PHC Remains Open
After more than a month of angst, closure orders, community demonstrations and all-night meetings, Peninsula Hospital Center has emerged this week up and running, with the only remnant of the month the fact that the emergency room is still in diversion and not taking ambulance patients.
“We are fully operational with the exception of diversions from the emergency room,” Liz Sulik, the hospital’s director of external affairs, said on Monday, adding that she expected that the state would soon open the emergency room to ambulances as well.
That is a big change from late July, when the hospital center sent “Warn Notices” to all of its employees telling them that the hospital was in the process of a shut-down that would take perhaps several months.
Officials said that the shut-down was due to large debts and an inability to make payroll for its employees.
On August 4, however, at a rally at PS 114 in Belle Harbor, Dr. Martin Grossman told the crowd that the doctors had been told not to schedule any procedures later than August 18.
On August 22, the same day that another protest rally was held, this one at the St. Francis de Sales playground, MediSys, the healthcare giant that was the chief sponsor of PHC for the past two years, cut off its sponsorship of the troubled hospital and the shared services it provided.
Ole Pedersen, a spokesperson for MediSys, told The Wave at the time that his company “had no choice but to cut its ties with PHC.”
“We put money into the hospital that we will never see again,” he said. “We tried to insure that payroll was available and the benefits paid. We went to significant effort to put in new programs, new staff, and improve the billing situation, but we were too late.”
Then, on August 24, the state’s Department of Health, fearing for the safety of the hospital’s patients and noting the lack of the hospital’s ability to pay its employees, ordered the hospital shut down.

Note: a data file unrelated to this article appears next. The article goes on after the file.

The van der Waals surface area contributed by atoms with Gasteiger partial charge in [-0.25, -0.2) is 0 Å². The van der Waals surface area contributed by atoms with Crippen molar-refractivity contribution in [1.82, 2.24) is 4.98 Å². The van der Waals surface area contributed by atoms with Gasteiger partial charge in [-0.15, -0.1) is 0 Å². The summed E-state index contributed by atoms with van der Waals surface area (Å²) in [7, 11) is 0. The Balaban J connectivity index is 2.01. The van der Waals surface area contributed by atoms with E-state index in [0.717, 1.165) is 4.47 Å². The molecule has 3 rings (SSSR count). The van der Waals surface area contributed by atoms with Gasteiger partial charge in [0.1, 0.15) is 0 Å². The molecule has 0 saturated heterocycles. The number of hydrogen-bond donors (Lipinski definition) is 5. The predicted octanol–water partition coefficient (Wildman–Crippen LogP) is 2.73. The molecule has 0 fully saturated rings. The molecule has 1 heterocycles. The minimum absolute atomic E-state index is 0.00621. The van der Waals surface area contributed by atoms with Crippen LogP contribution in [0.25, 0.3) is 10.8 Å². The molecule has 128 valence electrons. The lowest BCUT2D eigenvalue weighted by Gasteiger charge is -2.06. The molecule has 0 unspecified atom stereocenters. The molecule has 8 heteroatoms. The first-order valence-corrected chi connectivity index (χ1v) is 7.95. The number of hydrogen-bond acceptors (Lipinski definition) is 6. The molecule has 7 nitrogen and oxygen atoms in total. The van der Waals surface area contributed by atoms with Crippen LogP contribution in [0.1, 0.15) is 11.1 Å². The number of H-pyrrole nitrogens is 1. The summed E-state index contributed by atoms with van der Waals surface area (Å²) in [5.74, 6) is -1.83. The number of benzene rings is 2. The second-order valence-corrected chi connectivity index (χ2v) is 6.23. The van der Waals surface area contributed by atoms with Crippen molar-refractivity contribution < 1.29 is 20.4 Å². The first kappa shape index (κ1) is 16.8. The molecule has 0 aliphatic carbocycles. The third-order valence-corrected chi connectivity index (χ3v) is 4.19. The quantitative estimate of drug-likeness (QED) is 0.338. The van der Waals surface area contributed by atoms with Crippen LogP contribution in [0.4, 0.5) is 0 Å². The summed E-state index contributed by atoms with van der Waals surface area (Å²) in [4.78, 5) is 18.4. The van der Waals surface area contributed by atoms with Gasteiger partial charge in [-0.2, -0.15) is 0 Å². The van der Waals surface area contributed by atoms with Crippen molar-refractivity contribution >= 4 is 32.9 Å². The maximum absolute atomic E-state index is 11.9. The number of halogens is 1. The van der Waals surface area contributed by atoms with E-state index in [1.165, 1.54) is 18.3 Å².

The state order required that the hospital close its emergency room, admit no new patients, make a plan to ship its present patients to other “appropriate facilities,” and come up with a plan that would allow it to resume operations.
At the time, a number of board members had formed a committee to keep the hospital open and to find a “white knight” that would offer financial assistance.
Members of that committee said that both the hospital’s CEO Robert Levine and its board chairman Joseph Miele, were working hard to close the hospital.
Miele has since come to the other side, sources say, and is working with the committee to keep the hospital open.
A board committee member, who asked not to be identified because the negotiations for a long-term solution to keep the hospital open are at a critical stage, said this week that a deal might be near.
The Board of Directors met on Monday and reportedly selected one of three potential investors, and several board members hinted that the deal could be made as soon as next week.
According to a published story in Crain’s Business Weekly on Thursday, that investor is Revival Home Health Care, a 10-year-old for-profit agency that largely serves the Orthodox Jewish community.
The Revival deal reportedly includes both the hospital and the adjacent nursing home. If the deal is signed, and it may be signed sometime around The Wave’s Thursday deadline, then the state’s Department of Health would have to vet the deal.
Crain’s said in its story that the hospital would be run as a for-profit business and that Revival would appoint its own board of directors to run the facility. Present board members declined to talk about the deal until it is finalized.
“We’re not going to pop the champagne until the ink drys, board member Lou Caucig told reporters. “It’s in the hands of the lawyers.
Another board member, Joe Mure, told The Wave that he feels “very positive” about recent discussions. “We are open and we are going to stay open.”
A spokesperson for the state’s health department said that restrictions are being removed from the hospital slowly.“Patients are able to be admitted, however the ambulance diversion remains in place pending a plan by the hospital that showing its ability to accept emergency patients.”
“Service is up and running,” said Sulik.
There is still anger among doctors and staff, however.
One staff doctor filed a lawsuit in Queens Supreme Court last week, charging that the hospital administration lied to state officials in order to expedite the hospital’s closure.
Dr. Wayne Dodakian, who had been an outspoken critic of Levine and his administration, alleged in his suit that Levine was “motivated by a personal desire to see the Peninsula Hospital Center shut down.”
The suit charges that Levine lied to the State Health Department. One example cited in the suit is that Levine “reported garbage-strewn facilities,” when in fact, that was not true.
The suit also names State Department of Health Deputy Commissioner Richard Cooke and FDNY Commissioner Sal Cassano as defendants.
“We are taking new patients and our emergency room is open for walkins,” Sulik said.
“We expect that soon we will be fully operational and back taking ambulance patients as well.”